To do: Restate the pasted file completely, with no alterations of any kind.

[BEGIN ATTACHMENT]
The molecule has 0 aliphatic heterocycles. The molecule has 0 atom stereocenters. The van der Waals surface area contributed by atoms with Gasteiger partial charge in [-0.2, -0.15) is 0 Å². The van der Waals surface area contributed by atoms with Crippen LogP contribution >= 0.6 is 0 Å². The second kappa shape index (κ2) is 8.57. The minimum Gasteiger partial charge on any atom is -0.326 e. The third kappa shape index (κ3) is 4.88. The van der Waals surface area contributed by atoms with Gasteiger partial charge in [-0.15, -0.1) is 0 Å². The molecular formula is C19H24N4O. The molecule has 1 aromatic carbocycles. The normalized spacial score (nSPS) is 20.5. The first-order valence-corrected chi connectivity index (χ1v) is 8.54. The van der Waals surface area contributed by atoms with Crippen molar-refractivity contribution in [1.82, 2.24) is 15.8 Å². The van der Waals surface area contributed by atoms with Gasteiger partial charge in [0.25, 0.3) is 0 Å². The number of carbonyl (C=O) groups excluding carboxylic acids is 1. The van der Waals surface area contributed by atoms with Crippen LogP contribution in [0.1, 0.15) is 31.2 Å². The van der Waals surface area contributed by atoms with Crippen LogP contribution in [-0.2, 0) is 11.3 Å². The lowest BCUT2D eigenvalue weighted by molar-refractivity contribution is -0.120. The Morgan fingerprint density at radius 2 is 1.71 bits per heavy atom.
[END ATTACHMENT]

The molecule has 0 aliphatic heterocycles. The molecule has 0 atom stereocenters. The van der Waals surface area contributed by atoms with Gasteiger partial charge in [-0.2, -0.15) is 0 Å². The van der Waals surface area contributed by atoms with Crippen LogP contribution >= 0.6 is 0 Å². The second kappa shape index (κ2) is 8.57. The minimum Gasteiger partial charge on any atom is -0.326 e. The third kappa shape index (κ3) is 4.88. The van der Waals surface area contributed by atoms with Gasteiger partial charge in [-0.15, -0.1) is 0 Å². The molecular formula is C19H24N4O. The molecule has 1 aromatic carbocycles. The normalized spacial score (nSPS) is 20.5. The first-order valence-corrected chi connectivity index (χ1v) is 8.54. The van der Waals surface area contributed by atoms with Crippen molar-refractivity contribution in [1.82, 2.24) is 15.8 Å². The van der Waals surface area contributed by atoms with Gasteiger partial charge in [0.25, 0.3) is 0 Å². The number of carbonyl (C=O) groups excluding carboxylic acids is 1. The van der Waals surface area contributed by atoms with Crippen LogP contribution in [0.1, 0.15) is 31.2 Å². The van der Waals surface area contributed by atoms with Crippen LogP contribution in [-0.2, 0) is 11.3 Å². The lowest BCUT2D eigenvalue weighted by molar-refractivity contribution is -0.120. The Morgan fingerprint density at radius 2 is 1.71 bits per heavy atom.